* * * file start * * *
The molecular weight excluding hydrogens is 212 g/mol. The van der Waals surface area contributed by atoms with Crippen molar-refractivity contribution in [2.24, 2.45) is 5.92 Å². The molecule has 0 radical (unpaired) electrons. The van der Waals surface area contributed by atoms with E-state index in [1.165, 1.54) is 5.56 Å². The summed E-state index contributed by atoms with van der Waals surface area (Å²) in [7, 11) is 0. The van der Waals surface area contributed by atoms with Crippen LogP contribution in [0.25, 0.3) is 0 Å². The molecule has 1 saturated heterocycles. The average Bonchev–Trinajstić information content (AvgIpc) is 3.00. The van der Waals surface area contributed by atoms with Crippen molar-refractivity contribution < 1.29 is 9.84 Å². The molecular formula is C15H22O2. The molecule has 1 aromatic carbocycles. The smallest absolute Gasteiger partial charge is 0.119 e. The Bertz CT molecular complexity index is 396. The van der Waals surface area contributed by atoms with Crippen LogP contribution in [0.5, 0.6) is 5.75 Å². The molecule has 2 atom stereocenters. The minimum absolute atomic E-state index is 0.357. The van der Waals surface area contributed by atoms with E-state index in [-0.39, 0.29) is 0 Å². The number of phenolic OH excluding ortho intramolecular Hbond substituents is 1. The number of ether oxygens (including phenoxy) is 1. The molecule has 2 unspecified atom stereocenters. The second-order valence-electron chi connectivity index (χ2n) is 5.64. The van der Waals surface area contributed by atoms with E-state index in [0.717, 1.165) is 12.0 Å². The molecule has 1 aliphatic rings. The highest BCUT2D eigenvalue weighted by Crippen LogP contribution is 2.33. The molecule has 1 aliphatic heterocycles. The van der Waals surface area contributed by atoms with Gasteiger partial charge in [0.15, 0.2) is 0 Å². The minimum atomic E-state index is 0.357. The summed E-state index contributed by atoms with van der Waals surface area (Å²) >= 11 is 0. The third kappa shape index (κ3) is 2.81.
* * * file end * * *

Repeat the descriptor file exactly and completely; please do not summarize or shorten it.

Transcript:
The molecular weight excluding hydrogens is 212 g/mol. The van der Waals surface area contributed by atoms with Crippen molar-refractivity contribution in [2.24, 2.45) is 5.92 Å². The molecule has 0 radical (unpaired) electrons. The van der Waals surface area contributed by atoms with E-state index in [1.165, 1.54) is 5.56 Å². The summed E-state index contributed by atoms with van der Waals surface area (Å²) in [7, 11) is 0. The van der Waals surface area contributed by atoms with Crippen LogP contribution in [0.25, 0.3) is 0 Å². The molecule has 1 saturated heterocycles. The average Bonchev–Trinajstić information content (AvgIpc) is 3.00. The van der Waals surface area contributed by atoms with Crippen molar-refractivity contribution < 1.29 is 9.84 Å². The molecular formula is C15H22O2. The molecule has 1 aromatic carbocycles. The smallest absolute Gasteiger partial charge is 0.119 e. The Bertz CT molecular complexity index is 396. The van der Waals surface area contributed by atoms with Crippen LogP contribution in [0.5, 0.6) is 5.75 Å². The molecule has 2 atom stereocenters. The minimum absolute atomic E-state index is 0.357. The van der Waals surface area contributed by atoms with E-state index in [-0.39, 0.29) is 0 Å². The number of phenolic OH excluding ortho intramolecular Hbond substituents is 1. The number of ether oxygens (including phenoxy) is 1. The molecule has 2 unspecified atom stereocenters. The second-order valence-electron chi connectivity index (χ2n) is 5.64. The van der Waals surface area contributed by atoms with E-state index in [0.717, 1.165) is 12.0 Å². The molecule has 1 aliphatic rings. The highest BCUT2D eigenvalue weighted by Crippen LogP contribution is 2.33. The molecule has 1 aliphatic heterocycles. The van der Waals surface area contributed by atoms with Gasteiger partial charge in [0.15, 0.2) is 0 Å². The minimum atomic E-state index is 0.357. The summed E-state index contributed by atoms with van der Waals surface area (Å²) >= 11 is 0. The third kappa shape index (κ3) is 2.81.